[Bards] "Vivat Ghastly Malapropism!"

Cynthia Rogers wolfpaws at mac.com
Wed Jun 13 04:12:46 PDT 2007

>> I am a little confused. Vivat Rex is OK being in the same language
>> but Vivat King would be wrong?
> That's half of it, yes.  "Vivat Rex" is a well-formed Latin sentence.
> "Vivat King" is not proper Latin or proper English or proper  
> anything else.

Hmm. I'm sure that usage on formal occasions would use language that  
was more formal (although I've not done any research on that  
subject.)  But a wrinkle on that would be-- that mixing Latin and a  
vernacular language together was a widespread practice in songs and  
literature.  Occasionally you even have someone sticking Latin  
declension endings onto English words. And almost every manuscript  
I've seen written in English has at least a few words of Latin tucked  
in here and there, even if it's just the instructions to the book  

The Carmina Burena is chock full of bi-lingual pieces (they call them  
"macaronic poetry.")  Harley 913 (the one I'm working with for my  
thesis) is also chock full of macaronic songs.  They often are not  
printed in editions of the manuscript though because while educated  
people in 14th century England were TRI-lingual (Latin, Norman  
French, and English), modern English speakers are not. So there is  
much less market for works that have more than one language used, so  
they tend to be omitted from collections, while their more homogenous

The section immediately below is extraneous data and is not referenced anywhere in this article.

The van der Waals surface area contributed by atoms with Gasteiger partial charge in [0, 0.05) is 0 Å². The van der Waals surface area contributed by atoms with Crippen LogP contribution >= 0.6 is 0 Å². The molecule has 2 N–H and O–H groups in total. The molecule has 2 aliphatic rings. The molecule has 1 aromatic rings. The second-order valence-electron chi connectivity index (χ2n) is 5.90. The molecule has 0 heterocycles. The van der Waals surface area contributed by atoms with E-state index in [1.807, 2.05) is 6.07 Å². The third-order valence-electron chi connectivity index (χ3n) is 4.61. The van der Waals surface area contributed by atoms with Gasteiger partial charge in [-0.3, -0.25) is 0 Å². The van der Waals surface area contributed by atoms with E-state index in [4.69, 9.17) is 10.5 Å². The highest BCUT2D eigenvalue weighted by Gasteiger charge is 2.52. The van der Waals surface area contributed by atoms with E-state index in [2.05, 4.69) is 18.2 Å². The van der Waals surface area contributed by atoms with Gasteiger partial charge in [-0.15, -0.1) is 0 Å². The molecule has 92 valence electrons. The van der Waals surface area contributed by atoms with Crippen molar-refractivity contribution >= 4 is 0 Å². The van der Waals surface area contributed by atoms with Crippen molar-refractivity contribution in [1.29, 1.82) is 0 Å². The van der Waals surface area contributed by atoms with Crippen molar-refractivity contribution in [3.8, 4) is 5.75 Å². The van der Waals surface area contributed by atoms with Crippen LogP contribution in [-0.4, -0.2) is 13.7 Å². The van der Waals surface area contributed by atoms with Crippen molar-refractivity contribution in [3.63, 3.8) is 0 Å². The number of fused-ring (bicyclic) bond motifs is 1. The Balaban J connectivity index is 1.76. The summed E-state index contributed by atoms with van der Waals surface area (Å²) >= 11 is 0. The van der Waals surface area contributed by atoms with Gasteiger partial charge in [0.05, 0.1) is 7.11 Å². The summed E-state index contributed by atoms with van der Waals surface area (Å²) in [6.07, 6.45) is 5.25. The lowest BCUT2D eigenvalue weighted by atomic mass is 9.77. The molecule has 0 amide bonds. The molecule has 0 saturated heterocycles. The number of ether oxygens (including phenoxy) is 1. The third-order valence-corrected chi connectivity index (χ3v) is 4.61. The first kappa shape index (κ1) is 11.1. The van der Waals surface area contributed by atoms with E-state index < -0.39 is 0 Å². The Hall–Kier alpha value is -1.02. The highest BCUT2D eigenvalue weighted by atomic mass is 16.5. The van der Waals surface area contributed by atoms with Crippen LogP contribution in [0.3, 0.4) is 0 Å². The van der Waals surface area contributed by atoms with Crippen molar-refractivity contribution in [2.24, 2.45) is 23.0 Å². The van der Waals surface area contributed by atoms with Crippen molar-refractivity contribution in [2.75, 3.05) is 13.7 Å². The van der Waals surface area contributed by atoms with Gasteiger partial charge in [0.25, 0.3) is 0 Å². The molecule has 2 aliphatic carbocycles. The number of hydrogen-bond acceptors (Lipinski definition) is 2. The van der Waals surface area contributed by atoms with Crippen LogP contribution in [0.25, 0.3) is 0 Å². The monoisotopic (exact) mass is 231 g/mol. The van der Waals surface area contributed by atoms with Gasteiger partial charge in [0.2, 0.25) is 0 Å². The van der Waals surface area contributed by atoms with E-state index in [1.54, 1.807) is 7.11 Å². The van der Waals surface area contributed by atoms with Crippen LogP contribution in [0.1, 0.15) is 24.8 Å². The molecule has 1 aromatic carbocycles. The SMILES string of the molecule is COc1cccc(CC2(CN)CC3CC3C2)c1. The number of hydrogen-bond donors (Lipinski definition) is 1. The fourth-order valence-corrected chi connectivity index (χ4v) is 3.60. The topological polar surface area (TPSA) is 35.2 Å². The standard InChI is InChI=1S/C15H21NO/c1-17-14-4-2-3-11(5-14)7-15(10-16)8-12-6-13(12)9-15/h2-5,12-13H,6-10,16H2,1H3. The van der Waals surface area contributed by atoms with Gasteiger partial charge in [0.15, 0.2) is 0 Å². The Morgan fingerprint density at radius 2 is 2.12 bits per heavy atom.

cousins (like Summer is a Comin' In) get reprinted.

A piece everyone might be familiar with is The Agincourt Carol, which  
mixes lines of Latin and English. (Although in a very tidy way,  
rather than making it into doggerel.)  It is thought that the carol  
was possibly sung in secular processions for Henry V.

Owre kynge went forth to Normandy,
With grace and myyt of chivalry;
The God for hym wrouyt marvelously,
Wherefore Englonde may calle, and cry
Deo gratias:
Deo gratias Anglia redde pro victoria.

Anyway, all that to say that our modern sensibilities are often more  
tender about things like that than a medieval person's would have  
been. Mixing languages in the same sentence is complete and utter  
doggerel in the modern world, but without looking closer at Medieval  
texts, I'd be hard pressed to assert that it was never done in period.

My, what interesting discussions there have been on the list lately!

Very best,

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